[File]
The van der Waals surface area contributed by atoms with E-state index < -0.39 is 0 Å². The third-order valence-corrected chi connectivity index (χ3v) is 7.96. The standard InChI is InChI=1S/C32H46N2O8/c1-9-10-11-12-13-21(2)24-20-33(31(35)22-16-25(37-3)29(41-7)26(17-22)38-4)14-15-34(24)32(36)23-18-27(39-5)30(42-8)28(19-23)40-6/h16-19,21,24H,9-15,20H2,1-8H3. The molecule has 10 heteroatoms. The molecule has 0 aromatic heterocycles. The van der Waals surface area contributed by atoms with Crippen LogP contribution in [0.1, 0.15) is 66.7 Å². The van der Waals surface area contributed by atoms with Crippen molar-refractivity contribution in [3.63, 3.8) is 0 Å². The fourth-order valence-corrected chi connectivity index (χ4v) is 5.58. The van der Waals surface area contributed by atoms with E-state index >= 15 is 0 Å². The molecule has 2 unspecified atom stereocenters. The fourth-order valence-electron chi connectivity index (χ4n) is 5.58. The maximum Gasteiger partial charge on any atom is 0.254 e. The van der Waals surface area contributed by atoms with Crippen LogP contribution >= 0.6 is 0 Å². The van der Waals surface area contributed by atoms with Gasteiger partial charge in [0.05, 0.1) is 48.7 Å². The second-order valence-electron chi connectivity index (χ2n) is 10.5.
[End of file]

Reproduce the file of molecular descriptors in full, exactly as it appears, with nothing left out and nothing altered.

The van der Waals surface area contributed by atoms with E-state index < -0.39 is 0 Å². The third-order valence-corrected chi connectivity index (χ3v) is 7.96. The standard InChI is InChI=1S/C32H46N2O8/c1-9-10-11-12-13-21(2)24-20-33(31(35)22-16-25(37-3)29(41-7)26(17-22)38-4)14-15-34(24)32(36)23-18-27(39-5)30(42-8)28(19-23)40-6/h16-19,21,24H,9-15,20H2,1-8H3. The molecule has 10 heteroatoms. The molecule has 0 aromatic heterocycles. The van der Waals surface area contributed by atoms with Crippen LogP contribution in [0.1, 0.15) is 66.7 Å². The van der Waals surface area contributed by atoms with Crippen molar-refractivity contribution in [3.63, 3.8) is 0 Å². The fourth-order valence-corrected chi connectivity index (χ4v) is 5.58. The van der Waals surface area contributed by atoms with E-state index >= 15 is 0 Å². The molecule has 2 unspecified atom stereocenters. The fourth-order valence-electron chi connectivity index (χ4n) is 5.58. The maximum Gasteiger partial charge on any atom is 0.254 e. The van der Waals surface area contributed by atoms with Crippen LogP contribution >= 0.6 is 0 Å². The van der Waals surface area contributed by atoms with Gasteiger partial charge in [0.05, 0.1) is 48.7 Å². The second-order valence-electron chi connectivity index (χ2n) is 10.5.